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The Integrative Nature of Geography: Bridging the Gap in the Environmental Science Curriculum

The Integrative Nature of Geography: Bridging the Gap in the Environmental Science Curriculum
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Author(s): Christopher F. Labosier (Longwood University, Farmville, USA)
Copyright: 2019
Volume: 10
Issue: 2
Pages: 8
Source title: International Journal of Applied Geospatial Research (IJAGR)
Editor(s)-in-Chief: Donald Patrick Albert (Sam Houston State University, USA) and Samuel Adu-Prah (Sam Houston State University, USA)
DOI: 10.4018/IJAGR.2019040104

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Abstract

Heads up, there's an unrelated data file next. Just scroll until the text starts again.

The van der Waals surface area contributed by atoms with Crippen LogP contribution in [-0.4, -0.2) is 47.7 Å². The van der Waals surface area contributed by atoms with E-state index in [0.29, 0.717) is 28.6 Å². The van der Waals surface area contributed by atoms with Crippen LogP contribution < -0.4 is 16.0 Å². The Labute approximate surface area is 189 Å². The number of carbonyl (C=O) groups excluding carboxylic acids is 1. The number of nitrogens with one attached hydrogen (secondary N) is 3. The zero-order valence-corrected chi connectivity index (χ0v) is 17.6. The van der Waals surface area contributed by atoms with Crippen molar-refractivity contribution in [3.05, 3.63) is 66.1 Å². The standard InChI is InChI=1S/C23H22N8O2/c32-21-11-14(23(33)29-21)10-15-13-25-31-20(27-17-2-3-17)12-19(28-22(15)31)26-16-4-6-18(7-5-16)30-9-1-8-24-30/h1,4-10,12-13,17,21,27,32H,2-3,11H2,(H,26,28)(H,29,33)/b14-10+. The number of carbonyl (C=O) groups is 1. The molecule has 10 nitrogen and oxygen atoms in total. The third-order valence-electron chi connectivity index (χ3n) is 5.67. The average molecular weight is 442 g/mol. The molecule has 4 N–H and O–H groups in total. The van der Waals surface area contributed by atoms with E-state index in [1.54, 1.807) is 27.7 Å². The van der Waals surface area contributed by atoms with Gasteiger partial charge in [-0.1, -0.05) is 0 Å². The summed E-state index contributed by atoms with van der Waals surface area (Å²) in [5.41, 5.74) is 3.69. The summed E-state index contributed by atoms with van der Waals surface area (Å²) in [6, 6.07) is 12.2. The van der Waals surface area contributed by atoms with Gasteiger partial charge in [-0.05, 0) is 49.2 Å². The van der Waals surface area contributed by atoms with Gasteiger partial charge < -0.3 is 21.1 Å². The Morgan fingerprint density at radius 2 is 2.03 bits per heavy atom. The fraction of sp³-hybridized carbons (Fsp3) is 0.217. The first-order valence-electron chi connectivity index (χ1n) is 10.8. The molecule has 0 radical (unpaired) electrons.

A firm definition of geography is often elusive and at times, the field is criticized for borrowing heavily from other disciplines. However, this article argues that the real strength of geography is its integrative nature. The purpose of this article is to discuss geography's integrative nature and how this strength can be integrated into the undergraduate environmental science curriculum. Two brief examples are provided from the author's own teaching and research experiences. Concept mapping in an introductory environmental science class allows students to visualize the complexity and integrative nature of environmental issues. In the atmospheric science classroom, students are introduced not only to the physical processes of weather hazards, but to the social dimensions as well. It is imperative that future scientists, advocates, and decision makers learn to critically integrate across disciplines to solve the world's most pressing environmental issues.

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